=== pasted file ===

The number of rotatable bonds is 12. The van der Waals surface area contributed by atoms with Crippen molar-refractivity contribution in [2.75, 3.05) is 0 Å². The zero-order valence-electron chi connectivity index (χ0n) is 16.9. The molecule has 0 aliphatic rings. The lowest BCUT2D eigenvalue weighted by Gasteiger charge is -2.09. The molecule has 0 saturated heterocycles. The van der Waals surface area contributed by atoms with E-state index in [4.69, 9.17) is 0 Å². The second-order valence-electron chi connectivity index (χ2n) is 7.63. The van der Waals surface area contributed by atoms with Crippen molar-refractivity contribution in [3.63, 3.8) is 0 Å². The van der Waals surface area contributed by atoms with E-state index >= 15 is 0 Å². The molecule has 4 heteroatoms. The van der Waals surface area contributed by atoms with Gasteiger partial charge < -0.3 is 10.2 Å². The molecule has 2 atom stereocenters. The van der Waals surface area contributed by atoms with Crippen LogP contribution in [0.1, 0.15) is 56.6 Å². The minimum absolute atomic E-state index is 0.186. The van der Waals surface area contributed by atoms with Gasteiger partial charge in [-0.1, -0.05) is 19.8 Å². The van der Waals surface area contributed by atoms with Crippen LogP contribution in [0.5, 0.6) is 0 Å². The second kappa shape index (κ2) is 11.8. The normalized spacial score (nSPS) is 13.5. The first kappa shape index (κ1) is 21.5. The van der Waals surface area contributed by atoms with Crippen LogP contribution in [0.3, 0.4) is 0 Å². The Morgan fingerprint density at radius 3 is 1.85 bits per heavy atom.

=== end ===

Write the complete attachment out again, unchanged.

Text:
The number of rotatable bonds is 12. The van der Waals surface area contributed by atoms with Crippen molar-refractivity contribution in [2.75, 3.05) is 0 Å². The zero-order valence-electron chi connectivity index (χ0n) is 16.9. The molecule has 0 aliphatic rings. The lowest BCUT2D eigenvalue weighted by Gasteiger charge is -2.09. The molecule has 0 saturated heterocycles. The van der Waals surface area contributed by atoms with E-state index in [4.69, 9.17) is 0 Å². The second-order valence-electron chi connectivity index (χ2n) is 7.63. The van der Waals surface area contributed by atoms with Crippen molar-refractivity contribution in [3.63, 3.8) is 0 Å². The van der Waals surface area contributed by atoms with E-state index >= 15 is 0 Å². The molecule has 4 heteroatoms. The van der Waals surface area contributed by atoms with Gasteiger partial charge < -0.3 is 10.2 Å². The molecule has 2 atom stereocenters. The van der Waals surface area contributed by atoms with Crippen LogP contribution in [0.1, 0.15) is 56.6 Å². The minimum absolute atomic E-state index is 0.186. The van der Waals surface area contributed by atoms with Gasteiger partial charge in [-0.1, -0.05) is 19.8 Å². The van der Waals surface area contributed by atoms with Crippen LogP contribution in [0.5, 0.6) is 0 Å². The second kappa shape index (κ2) is 11.8. The normalized spacial score (nSPS) is 13.5. The first kappa shape index (κ1) is 21.5. The van der Waals surface area contributed by atoms with Crippen LogP contribution in [0.3, 0.4) is 0 Å². The Morgan fingerprint density at radius 3 is 1.85 bits per heavy atom.